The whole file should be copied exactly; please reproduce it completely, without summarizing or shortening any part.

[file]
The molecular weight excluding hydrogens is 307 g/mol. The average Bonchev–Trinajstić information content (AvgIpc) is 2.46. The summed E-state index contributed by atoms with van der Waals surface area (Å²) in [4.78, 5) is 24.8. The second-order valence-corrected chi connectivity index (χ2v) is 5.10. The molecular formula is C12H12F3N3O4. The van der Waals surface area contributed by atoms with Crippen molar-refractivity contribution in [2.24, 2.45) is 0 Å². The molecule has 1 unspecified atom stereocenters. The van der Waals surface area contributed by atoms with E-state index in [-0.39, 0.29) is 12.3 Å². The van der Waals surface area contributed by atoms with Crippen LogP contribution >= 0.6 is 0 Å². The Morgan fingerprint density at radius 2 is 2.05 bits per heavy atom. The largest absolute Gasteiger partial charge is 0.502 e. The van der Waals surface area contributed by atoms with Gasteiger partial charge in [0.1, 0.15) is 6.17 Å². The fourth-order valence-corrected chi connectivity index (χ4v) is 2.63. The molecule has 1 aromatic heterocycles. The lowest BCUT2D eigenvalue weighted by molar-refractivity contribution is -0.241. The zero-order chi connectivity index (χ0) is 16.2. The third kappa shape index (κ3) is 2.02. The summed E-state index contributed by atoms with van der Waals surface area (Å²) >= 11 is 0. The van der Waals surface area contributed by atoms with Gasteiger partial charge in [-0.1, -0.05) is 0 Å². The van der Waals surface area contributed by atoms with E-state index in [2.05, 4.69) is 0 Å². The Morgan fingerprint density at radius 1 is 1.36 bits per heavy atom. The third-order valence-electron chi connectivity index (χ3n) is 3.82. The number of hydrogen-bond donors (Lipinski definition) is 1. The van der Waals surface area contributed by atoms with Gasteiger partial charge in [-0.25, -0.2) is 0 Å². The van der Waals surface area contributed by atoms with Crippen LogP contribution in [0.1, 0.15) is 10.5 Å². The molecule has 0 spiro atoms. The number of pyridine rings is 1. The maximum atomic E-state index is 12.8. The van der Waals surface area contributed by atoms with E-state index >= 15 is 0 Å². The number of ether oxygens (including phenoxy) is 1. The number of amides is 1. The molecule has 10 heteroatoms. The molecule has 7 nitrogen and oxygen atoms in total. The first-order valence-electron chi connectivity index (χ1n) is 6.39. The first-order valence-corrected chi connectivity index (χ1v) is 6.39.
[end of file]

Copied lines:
The molecular weight excluding hydrogens is 307 g/mol. The average Bonchev–Trinajstić information content (AvgIpc) is 2.46. The summed E-state index contributed by atoms with van der Waals surface area (Å²) in [4.78, 5) is 24.8. The second-order valence-corrected chi connectivity index (χ2v) is 5.10. The molecular formula is C12H12F3N3O4. The van der Waals surface area contributed by atoms with Crippen molar-refractivity contribution in [2.24, 2.45) is 0 Å². The molecule has 1 unspecified atom stereocenters. The van der Waals surface area contributed by atoms with E-state index in [-0.39, 0.29) is 12.3 Å². The van der Waals surface area contributed by atoms with Crippen LogP contribution >= 0.6 is 0 Å². The Morgan fingerprint density at radius 2 is 2.05 bits per heavy atom. The largest absolute Gasteiger partial charge is 0.502 e. The van der Waals surface area contributed by atoms with Gasteiger partial charge in [0.1, 0.15) is 6.17 Å². The fourth-order valence-corrected chi connectivity index (χ4v) is 2.63. The molecule has 1 aromatic heterocycles. The lowest BCUT2D eigenvalue weighted by molar-refractivity contribution is -0.241. The zero-order chi connectivity index (χ0) is 16.2. The third kappa shape index (κ3) is 2.02. The summed E-state index contributed by atoms with van der Waals surface area (Å²) >= 11 is 0. The van der Waals surface area contributed by atoms with Gasteiger partial charge in [-0.1, -0.05) is 0 Å². The van der Waals surface area contributed by atoms with E-state index in [2.05, 4.69) is 0 Å². The Morgan fingerprint density at radius 1 is 1.36 bits per heavy atom. The third-order valence-electron chi connectivity index (χ3n) is 3.82. The number of hydrogen-bond donors (Lipinski definition) is 1. The van der Waals surface area contributed by atoms with Gasteiger partial charge in [-0.25, -0.2) is 0 Å². The van der Waals surface area contributed by atoms with Crippen LogP contribution in [0.1, 0.15) is 10.5 Å². The molecule has 0 spiro atoms. The number of pyridine rings is 1. The maximum atomic E-state index is 12.8. The van der Waals surface area contributed by atoms with E-state index >= 15 is 0 Å². The number of ether oxygens (including phenoxy) is 1. The number of amides is 1. The molecule has 10 heteroatoms. The molecule has 7 nitrogen and oxygen atoms in total. The first-order valence-electron chi connectivity index (χ1n) is 6.39. The first-order valence-corrected chi connectivity index (χ1v) is 6.39.